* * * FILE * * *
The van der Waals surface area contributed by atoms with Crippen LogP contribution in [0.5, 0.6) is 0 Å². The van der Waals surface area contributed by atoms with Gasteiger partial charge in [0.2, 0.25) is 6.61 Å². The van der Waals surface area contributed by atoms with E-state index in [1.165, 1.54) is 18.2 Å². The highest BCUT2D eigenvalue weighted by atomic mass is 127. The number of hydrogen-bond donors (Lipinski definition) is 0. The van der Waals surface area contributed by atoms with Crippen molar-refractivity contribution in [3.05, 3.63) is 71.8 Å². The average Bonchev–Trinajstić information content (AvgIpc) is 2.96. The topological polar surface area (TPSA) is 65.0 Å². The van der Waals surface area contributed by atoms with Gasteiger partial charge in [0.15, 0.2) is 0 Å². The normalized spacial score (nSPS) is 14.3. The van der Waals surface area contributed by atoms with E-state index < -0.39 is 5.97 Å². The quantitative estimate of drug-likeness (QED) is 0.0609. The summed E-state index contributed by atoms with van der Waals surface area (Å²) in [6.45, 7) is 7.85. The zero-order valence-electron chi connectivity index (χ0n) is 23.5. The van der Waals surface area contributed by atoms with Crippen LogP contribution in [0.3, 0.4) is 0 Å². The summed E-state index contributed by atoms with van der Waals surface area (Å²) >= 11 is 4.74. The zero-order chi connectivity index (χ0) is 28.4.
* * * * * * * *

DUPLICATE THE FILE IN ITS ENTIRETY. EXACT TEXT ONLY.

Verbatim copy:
The van der Waals surface area contributed by atoms with Crippen LogP contribution in [0.5, 0.6) is 0 Å². The van der Waals surface area contributed by atoms with Gasteiger partial charge in [0.2, 0.25) is 6.61 Å². The van der Waals surface area contributed by atoms with E-state index in [1.165, 1.54) is 18.2 Å². The highest BCUT2D eigenvalue weighted by atomic mass is 127. The number of hydrogen-bond donors (Lipinski definition) is 0. The van der Waals surface area contributed by atoms with Crippen molar-refractivity contribution in [3.05, 3.63) is 71.8 Å². The average Bonchev–Trinajstić information content (AvgIpc) is 2.96. The topological polar surface area (TPSA) is 65.0 Å². The van der Waals surface area contributed by atoms with Gasteiger partial charge in [0.15, 0.2) is 0 Å². The normalized spacial score (nSPS) is 14.3. The van der Waals surface area contributed by atoms with E-state index < -0.39 is 5.97 Å². The quantitative estimate of drug-likeness (QED) is 0.0609. The summed E-state index contributed by atoms with van der Waals surface area (Å²) in [6.45, 7) is 7.85. The zero-order valence-electron chi connectivity index (χ0n) is 23.5. The van der Waals surface area contributed by atoms with Crippen LogP contribution in [0.3, 0.4) is 0 Å². The summed E-state index contributed by atoms with van der Waals surface area (Å²) >= 11 is 4.74. The zero-order chi connectivity index (χ0) is 28.4.